To save content items to your account,
please confirm that you agree to abide by our usage policies.
If this is the first time you use this feature, you will be asked to authorise Cambridge Core to connect with your account.
Find out more about saving content to .
To save content items to your Kindle, first ensure firstname.lastname@example.org
is added to your Approved Personal Document E-mail List under your Personal Document Settings
on the Manage Your Content and Devices page of your Amazon account. Then enter the ‘name’ part
of your Kindle email address below.
Find out more about saving to your Kindle.
Note you can select to save to either the @free.kindle.com or @kindle.com variations.
‘@free.kindle.com’ emails are free but can only be saved to your device when it is connected to wi-fi.
‘@kindle.com’ emails can be delivered even when you are not connected to wi-fi, but note that service fees apply.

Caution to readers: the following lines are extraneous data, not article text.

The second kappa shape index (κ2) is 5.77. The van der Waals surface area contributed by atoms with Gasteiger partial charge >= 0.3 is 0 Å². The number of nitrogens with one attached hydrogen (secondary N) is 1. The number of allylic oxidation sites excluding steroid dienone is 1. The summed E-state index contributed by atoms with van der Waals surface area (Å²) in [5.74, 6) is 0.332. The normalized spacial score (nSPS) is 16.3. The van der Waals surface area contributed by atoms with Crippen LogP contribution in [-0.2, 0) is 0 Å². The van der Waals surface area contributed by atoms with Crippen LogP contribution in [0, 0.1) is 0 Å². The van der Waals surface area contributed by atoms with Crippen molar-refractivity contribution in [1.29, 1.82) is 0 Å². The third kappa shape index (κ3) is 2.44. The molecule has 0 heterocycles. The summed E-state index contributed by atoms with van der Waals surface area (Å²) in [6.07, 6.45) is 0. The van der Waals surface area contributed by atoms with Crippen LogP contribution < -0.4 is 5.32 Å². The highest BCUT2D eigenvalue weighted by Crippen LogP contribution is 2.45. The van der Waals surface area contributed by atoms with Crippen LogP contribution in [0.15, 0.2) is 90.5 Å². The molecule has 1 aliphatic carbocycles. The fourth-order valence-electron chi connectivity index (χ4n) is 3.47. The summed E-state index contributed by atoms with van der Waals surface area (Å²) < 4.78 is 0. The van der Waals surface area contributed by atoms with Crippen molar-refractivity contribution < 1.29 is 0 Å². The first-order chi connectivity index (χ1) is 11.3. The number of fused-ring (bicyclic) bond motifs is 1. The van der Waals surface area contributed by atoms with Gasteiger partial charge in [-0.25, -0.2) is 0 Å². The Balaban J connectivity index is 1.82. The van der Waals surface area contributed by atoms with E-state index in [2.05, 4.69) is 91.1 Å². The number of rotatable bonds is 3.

This chapter reviews what is known about the interactions of cannabis with the cannabinoid system in the brain, and how the drug affects psychomotor, cognitive, perceptual and appetitive functions. In both animals and humans the cerebral cortex, particularly the frontal regions, contains high densities of CB1 receptors. The presynaptic localization of CB1 receptors suggests a role for cannabinoids in modulating the release of neurotransmitters from axon terminals. CB1 receptors are expressed at particularly high densities in the basal ganglia and cerebellum so it is not surprising that cannabinoids have complex effects on psychomotor function. Controlled clinical trials showed that tetrahydrocannabinol (THC) had significant beneficial effects in counteracting the loss of appetite and reduction in body weight in patients suffering from AIDS-related wasting syndrome. The interaction of the cannabinoid and opioid systems in CNS remains to be demonstrated convincingly in humans.